In the technique disclosed in ISOM 2003, learning is first performed. In the learning process, reproduced signals are read for a plurality of pit sequences each including three successive information pits having known values (i.e., a current pit of interest, the previous pit, and the following pit). The result is recorded as learning data.

When actual reproduced signals are read from information pits, the obtained reproduced signals are compared with the learning data (that is, correlation is checked) to correctly detect signal levels, which thereby can solve the above-described problem with intersymbol interference.

In addition to intersymbol interference, optical disks also have a problem in that a level variation or an amplitude variation can occur because of various factors such as a difference in reflectance among optical disks or a difference in reproduction frequency characteristics between inner tracks and outer tracks on the same optical disk. Such a level variation can cause an error in detection of the level of a reproduced signal even when the detection is performed using learning data according to the above-described technique. Japanese Patent No. 3475627 discloses a reproducing apparatus capable of correctly reproducing data even when both random noise and signal distortion such as intersymbol interference exist.

In the reproducing apparatus, levels of multilevel data subjected to trellis coded modulation are tentatively determined by a plurality of tentative data level detection units, each of which is configured to tentatively determine a particular part of the multilevel data. Reproduced data values are estimated on the basis of the tentatively determined data values, and decoding is performed by determining distances from reference values.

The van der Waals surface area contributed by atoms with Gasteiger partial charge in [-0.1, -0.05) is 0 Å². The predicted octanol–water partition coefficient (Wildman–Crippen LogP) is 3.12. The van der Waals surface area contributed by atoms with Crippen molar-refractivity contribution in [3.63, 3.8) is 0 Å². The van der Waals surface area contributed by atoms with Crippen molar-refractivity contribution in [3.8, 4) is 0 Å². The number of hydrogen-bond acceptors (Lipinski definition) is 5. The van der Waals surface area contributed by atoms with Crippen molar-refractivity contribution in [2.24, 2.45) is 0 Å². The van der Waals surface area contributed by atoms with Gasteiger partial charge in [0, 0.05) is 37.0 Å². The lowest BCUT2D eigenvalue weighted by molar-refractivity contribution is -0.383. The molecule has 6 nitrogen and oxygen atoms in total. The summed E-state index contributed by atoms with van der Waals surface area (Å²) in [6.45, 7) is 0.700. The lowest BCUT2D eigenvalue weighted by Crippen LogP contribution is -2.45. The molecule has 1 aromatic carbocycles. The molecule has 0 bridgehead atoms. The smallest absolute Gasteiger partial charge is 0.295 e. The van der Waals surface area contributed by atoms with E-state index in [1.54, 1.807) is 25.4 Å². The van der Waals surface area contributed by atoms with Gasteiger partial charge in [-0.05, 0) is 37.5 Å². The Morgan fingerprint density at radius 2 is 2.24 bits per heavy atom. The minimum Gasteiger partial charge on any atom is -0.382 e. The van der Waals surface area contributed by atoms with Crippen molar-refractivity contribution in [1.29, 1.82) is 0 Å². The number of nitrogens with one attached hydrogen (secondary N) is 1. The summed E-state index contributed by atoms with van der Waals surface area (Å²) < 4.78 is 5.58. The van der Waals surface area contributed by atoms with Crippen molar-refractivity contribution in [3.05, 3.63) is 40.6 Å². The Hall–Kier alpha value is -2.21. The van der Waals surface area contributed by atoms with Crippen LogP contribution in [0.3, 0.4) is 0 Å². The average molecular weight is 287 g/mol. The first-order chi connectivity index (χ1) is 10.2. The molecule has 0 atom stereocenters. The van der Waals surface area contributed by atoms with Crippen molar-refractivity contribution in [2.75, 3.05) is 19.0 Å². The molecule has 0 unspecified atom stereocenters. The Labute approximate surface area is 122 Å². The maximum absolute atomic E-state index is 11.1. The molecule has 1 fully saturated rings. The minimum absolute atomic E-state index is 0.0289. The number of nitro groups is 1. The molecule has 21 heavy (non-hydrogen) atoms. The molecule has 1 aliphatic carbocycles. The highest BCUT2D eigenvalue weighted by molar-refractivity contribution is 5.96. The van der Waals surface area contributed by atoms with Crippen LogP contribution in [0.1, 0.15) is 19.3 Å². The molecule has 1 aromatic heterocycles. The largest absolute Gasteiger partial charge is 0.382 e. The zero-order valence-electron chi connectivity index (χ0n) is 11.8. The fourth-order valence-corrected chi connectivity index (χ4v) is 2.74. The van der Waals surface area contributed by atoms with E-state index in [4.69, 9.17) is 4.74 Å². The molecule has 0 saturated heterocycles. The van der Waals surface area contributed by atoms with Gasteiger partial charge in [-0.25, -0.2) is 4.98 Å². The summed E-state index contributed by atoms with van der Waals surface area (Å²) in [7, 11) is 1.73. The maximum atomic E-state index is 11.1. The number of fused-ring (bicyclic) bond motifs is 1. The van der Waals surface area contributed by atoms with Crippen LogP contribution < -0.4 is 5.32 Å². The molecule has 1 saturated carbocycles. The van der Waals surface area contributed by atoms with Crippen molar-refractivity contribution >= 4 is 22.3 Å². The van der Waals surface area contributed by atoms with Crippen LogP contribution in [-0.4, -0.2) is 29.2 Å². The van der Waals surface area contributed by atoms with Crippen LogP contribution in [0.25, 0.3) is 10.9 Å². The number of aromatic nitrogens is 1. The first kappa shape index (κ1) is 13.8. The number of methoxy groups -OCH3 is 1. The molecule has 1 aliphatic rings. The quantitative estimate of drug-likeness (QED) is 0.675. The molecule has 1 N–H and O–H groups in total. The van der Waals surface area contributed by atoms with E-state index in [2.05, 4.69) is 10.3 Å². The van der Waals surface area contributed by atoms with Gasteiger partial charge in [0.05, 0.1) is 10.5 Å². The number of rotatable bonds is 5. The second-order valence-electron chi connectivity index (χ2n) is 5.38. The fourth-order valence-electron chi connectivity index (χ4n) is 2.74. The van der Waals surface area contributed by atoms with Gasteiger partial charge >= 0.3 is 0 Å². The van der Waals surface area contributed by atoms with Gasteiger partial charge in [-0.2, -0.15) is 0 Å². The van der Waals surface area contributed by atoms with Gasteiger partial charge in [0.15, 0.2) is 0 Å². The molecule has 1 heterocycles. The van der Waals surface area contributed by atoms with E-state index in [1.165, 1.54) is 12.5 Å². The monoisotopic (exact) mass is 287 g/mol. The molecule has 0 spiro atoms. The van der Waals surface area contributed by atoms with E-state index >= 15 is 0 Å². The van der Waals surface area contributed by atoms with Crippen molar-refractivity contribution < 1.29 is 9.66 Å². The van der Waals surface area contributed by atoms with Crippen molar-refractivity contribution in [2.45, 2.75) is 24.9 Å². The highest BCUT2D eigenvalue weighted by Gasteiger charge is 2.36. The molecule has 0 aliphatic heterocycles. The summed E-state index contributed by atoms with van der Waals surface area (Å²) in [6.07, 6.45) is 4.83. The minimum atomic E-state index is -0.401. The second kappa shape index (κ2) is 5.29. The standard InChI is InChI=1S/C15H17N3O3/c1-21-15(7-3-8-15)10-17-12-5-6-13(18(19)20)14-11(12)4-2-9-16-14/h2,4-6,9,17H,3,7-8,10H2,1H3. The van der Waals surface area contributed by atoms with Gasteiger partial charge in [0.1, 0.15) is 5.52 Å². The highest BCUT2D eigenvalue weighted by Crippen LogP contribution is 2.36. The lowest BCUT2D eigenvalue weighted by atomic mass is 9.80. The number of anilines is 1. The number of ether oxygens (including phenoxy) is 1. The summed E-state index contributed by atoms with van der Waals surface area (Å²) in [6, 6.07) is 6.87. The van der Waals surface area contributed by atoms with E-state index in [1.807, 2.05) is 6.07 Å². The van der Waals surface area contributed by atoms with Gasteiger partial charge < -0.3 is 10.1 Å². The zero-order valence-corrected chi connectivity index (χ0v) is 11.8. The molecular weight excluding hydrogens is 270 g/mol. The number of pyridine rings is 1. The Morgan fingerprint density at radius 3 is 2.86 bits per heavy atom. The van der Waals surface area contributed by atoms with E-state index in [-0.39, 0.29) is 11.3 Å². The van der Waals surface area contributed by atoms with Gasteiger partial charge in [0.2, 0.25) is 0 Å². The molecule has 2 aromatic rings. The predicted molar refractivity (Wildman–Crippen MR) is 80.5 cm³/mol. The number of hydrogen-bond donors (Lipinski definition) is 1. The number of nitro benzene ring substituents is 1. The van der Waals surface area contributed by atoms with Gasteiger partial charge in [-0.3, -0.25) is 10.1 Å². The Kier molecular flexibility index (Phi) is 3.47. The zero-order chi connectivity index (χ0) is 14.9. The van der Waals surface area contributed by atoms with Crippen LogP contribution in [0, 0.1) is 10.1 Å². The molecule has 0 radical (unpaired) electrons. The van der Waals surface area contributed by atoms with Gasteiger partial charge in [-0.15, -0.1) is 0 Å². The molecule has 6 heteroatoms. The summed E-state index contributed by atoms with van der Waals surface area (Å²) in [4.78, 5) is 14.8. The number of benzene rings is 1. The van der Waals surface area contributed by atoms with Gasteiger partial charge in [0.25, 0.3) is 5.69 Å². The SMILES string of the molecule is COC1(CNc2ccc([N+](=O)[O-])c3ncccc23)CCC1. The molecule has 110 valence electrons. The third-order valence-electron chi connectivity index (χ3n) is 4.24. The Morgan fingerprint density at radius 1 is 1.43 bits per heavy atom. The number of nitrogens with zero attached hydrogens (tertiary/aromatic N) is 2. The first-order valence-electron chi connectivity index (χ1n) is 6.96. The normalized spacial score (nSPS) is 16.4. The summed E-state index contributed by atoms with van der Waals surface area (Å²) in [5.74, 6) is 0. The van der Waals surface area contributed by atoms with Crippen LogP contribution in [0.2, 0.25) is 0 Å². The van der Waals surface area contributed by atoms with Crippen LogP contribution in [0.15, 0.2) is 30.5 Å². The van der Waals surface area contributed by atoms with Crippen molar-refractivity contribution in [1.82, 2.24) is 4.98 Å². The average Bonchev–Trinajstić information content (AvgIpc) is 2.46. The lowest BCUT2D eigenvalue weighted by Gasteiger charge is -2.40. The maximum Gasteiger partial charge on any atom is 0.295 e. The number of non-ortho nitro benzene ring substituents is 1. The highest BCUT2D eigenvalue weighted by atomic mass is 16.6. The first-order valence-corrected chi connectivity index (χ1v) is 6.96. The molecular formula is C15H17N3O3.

FIG. 3 is a block diagram showing a decoder according to the above technique. An input signal is supplied to 8 2-dimensional decoders 301-1 to 301-8 and recorded data are tentatively decoded. On the basis of tentative values of the data output from the 2-dimensional decoders 301-1 to 301-8, value prediction units 302-1 to 302-8 estimate correct reproduced data, and adders 303-1 to 303-8 calculate distances between the actual reproduced data values and the estimated correct values. Square circuits 304-1 to 304-8 determine error power by squaring the distances (differences) and supply the result to a Viterbi decoder 305, which decodes the multilevel data. This technique is said to be capable of achieving high decoding performance even when the reproduced signal includes random noise or signal distortion or both.